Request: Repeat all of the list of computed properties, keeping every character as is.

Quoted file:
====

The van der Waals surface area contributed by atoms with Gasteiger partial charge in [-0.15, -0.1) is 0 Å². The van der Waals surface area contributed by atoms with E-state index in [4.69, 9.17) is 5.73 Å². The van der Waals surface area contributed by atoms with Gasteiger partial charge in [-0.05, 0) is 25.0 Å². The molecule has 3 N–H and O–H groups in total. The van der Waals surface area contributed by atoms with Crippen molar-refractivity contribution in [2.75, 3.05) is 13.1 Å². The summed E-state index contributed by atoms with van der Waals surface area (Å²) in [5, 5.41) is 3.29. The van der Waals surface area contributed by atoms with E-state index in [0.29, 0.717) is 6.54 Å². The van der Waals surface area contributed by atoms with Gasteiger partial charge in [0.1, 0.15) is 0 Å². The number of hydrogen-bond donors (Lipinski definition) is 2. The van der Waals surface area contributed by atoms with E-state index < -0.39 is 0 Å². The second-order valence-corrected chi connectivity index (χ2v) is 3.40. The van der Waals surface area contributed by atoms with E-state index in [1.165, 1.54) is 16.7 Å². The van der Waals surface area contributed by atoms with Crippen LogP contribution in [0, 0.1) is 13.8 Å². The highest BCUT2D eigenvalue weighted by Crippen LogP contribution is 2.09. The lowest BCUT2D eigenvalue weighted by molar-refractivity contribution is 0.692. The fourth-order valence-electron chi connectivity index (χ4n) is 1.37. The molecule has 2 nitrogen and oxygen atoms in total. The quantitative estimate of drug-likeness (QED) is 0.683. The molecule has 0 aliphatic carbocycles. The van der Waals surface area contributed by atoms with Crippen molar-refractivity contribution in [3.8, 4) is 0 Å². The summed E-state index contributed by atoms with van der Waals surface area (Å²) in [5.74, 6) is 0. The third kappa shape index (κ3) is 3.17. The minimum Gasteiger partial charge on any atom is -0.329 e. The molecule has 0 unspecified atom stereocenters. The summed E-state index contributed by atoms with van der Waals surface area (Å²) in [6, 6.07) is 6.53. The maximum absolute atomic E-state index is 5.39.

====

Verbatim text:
The van der Waals surface area contributed by atoms with Gasteiger partial charge in [-0.15, -0.1) is 0 Å². The van der Waals surface area contributed by atoms with E-state index in [4.69, 9.17) is 5.73 Å². The van der Waals surface area contributed by atoms with Gasteiger partial charge in [-0.05, 0) is 25.0 Å². The molecule has 3 N–H and O–H groups in total. The van der Waals surface area contributed by atoms with Crippen molar-refractivity contribution in [2.75, 3.05) is 13.1 Å². The summed E-state index contributed by atoms with van der Waals surface area (Å²) in [5, 5.41) is 3.29. The van der Waals surface area contributed by atoms with E-state index in [0.29, 0.717) is 6.54 Å². The van der Waals surface area contributed by atoms with Gasteiger partial charge in [0.1, 0.15) is 0 Å². The number of hydrogen-bond donors (Lipinski definition) is 2. The van der Waals surface area contributed by atoms with E-state index < -0.39 is 0 Å². The second-order valence-corrected chi connectivity index (χ2v) is 3.40. The van der Waals surface area contributed by atoms with E-state index in [1.165, 1.54) is 16.7 Å². The van der Waals surface area contributed by atoms with Crippen LogP contribution in [0, 0.1) is 13.8 Å². The highest BCUT2D eigenvalue weighted by Crippen LogP contribution is 2.09. The lowest BCUT2D eigenvalue weighted by molar-refractivity contribution is 0.692. The fourth-order valence-electron chi connectivity index (χ4n) is 1.37. The molecule has 2 nitrogen and oxygen atoms in total. The quantitative estimate of drug-likeness (QED) is 0.683. The molecule has 0 aliphatic carbocycles. The van der Waals surface area contributed by atoms with Crippen molar-refractivity contribution in [3.8, 4) is 0 Å². The summed E-state index contributed by atoms with van der Waals surface area (Å²) in [5.74, 6) is 0. The third kappa shape index (κ3) is 3.17. The minimum Gasteiger partial charge on any atom is -0.329 e. The molecule has 0 unspecified atom stereocenters. The summed E-state index contributed by atoms with van der Waals surface area (Å²) in [6, 6.07) is 6.53. The maximum absolute atomic E-state index is 5.39.